Tuesday, September 14, 2010

Attention Auditors! Visit ISACA Today at Caesar's Palace in Las Vegas, NV

Don't forget to stop by ISACA Booth # 25 today to learn how PIM ensures auditors meet compliance risks & satisfy audits.

This conference builds on and includes the key elements of information security management practices and information security practices. It also covers related business, program and technical issues, and the impact of risk management. 

BeyondTrust is located at Booth #25, and will discuss Privileged Identity Management (PIM) and the importance for auditors to learn how PIM solutions:
  • Securely manage privileged accounts and the risks posed by such accounts
  • Help satisfy audits
  • Effectively manage compliance risks within an enterprise
  • Produce audit reports with ease

13-15 September 2010 | Las Vegas, Nevada, USA
Caesars Palace
BeyondTrust Software, Inc. -- Booth 25

Thursday, September 9, 2010

More from VMWorld on Virtualization Security

At VMWorld we had the pleasure of meeting with Jon Brodkin from Network World, who published what might be the best-written explanation of how IT administrators can take advantage of the hypervisor yet.

Naturally, as Jon absorbed what our very own Principal Systems Engineer Jordan Bean showed him in a live demonstration and walked it over to VMWare’s booth, his line of questioning on ESX security may have put some of our virtualization partners on the defensive.

What we should add, is that the ability for IT administrators to use the hypervisor to cover their tracks, hide their activities and ultimately get away with data theft is NOT a VMWare vulnerability - it’s a virtualization vulnerability.

With administrative access and a few changes to the process, we could steal data undetected from any virtual server. This isn’t a shortcoming in their software, but a new danger for root-level access.

In many cases measures are already in place to protect the company from abuse of root-level access on physical servers, but awareness and understanding of how that translates onto their virtual counterparts is low.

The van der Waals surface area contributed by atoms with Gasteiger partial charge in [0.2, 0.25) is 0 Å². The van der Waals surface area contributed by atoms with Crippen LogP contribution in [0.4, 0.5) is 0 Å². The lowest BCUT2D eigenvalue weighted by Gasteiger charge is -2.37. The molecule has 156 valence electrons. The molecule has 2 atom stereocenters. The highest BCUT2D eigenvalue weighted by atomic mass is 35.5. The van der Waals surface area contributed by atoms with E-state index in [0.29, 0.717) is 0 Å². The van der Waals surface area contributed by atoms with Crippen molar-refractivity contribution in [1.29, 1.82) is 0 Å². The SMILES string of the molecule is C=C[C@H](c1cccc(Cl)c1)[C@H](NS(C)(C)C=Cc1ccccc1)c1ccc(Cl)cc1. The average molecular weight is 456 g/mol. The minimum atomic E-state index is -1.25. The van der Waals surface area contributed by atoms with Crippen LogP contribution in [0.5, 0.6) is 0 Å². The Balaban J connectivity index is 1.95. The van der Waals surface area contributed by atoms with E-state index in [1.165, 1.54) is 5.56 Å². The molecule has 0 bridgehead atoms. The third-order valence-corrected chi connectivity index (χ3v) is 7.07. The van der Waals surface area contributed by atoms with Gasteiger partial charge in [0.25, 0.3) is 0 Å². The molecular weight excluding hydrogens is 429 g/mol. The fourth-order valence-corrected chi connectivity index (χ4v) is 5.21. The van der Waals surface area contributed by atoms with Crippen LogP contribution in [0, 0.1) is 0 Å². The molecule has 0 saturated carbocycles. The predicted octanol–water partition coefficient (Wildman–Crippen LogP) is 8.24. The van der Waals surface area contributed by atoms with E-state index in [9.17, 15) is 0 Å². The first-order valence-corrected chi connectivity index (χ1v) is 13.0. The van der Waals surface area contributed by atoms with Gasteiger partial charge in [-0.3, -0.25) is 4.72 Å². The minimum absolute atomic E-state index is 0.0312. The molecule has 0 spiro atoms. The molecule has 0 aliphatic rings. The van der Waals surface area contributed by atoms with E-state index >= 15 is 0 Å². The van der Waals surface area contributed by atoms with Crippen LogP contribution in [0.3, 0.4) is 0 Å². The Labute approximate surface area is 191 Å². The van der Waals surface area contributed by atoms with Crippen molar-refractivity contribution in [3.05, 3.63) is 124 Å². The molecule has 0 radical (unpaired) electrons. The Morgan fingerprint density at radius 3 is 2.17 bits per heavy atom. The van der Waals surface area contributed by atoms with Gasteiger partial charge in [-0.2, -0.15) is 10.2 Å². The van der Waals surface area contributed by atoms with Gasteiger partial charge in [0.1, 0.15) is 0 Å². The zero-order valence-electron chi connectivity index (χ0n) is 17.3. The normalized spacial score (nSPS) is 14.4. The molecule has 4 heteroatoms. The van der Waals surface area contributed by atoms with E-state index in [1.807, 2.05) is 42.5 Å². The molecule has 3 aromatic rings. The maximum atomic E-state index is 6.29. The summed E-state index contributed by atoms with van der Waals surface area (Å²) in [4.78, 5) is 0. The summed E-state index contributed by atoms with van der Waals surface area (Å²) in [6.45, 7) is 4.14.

You saw in our last post that most VMWorld attendees have virtualized at least some of their mission-critical servers and most believe their coworker could steal data from those servers if motivated. Applying ‘least privilege’ to mitigate risk from this kind of privileged access has always been our domain – virtual or not.

Tuesday, August 31, 2010

BeyondTrust Survey at VMWorld Shows What it Takes to Get Attendees in a Tutu

Right here from the exhibit floor at VMWorld we took a short three question survey of 57 conference attendees and the results are shocking.
  • 44% of attendees said their colleagues could steal sensitive information from mission critical servers if they wanted to and another third of respondents said their colleagues "might" be able to

  • 37% of attendees say "most" of their mission-critical servers are virtualized and 61% said at least some were.

  • When asked what their colleagues would do for $20 million:
    35% would lose their job and leave the country
    35% would leak information to a competitor
    The most popular answer was 40% of attendees believe their colleagues would wear a tutu for $20 million (we believe this number is underreported)

We recently posted that virtualization was creeping onto mission-critical servers, which use to be kept on physical servers for security reasons. This survey shows even further penetration than we may have believed, with almost everyone having at least some sensitive servers virtualized.

So you have (a)sensitive servers in a virtualized environment (b) staff that would steal data for money and (c) staff that CAN steal data and the problem is incredibly clear.

Here's the complete survey results, including plenty of humorous findings in the final question:

Has your company virtualized mission critical servers?
  • Most of them: 21 (37%)

  • Some: 32 (56%)

  • None: 4 (7%)

If one of your colleagues wanted to steal sensitive information from a mission-critical virtual server in the company, do you think they could?
  • Yes: 28 (49%)

  • Maybe: 14 (25%)

  • No: 15 (26%)

What do you think your colleagues would be willing to do to get their hands on twenty million dollars?
  • Kill someone: 10 (17%)

  • Chop off their own arm: 9 (15%)

  • Jump into a water tank with a shark: 10 (17%)

  • Lose their job and leave the country: 20 (35%)

  • Leak information to a competitor: 20 (35%)

  • Wear a tutu: 23 (40%)

  • Steak data: 12 (21%)

Monday, August 30, 2010

VMWorld & Virtualization Security

It's been just over three years since VMWare's highly anticipated IPO put the high-tech industry on the edge of our seats. Now virtualization is a staple of IT, VMWorld is full despite dwindling travel budgets and the ecosystem supporting VMWare's technology is bustling.

But virtualization is far from the end of it's growth cycle. A recent survey showed that while 90% of IT environments have incorporated virtualization, security concerns have about 40% of respondents holding back. Over time virtualization has crept up from being an experiment to finding itself running on increasingly sensitive servers

That's why security is the linchpin to the further penetration of virtualization into sensitive servers and to reducing the business risk with the most valuable data in our treasury.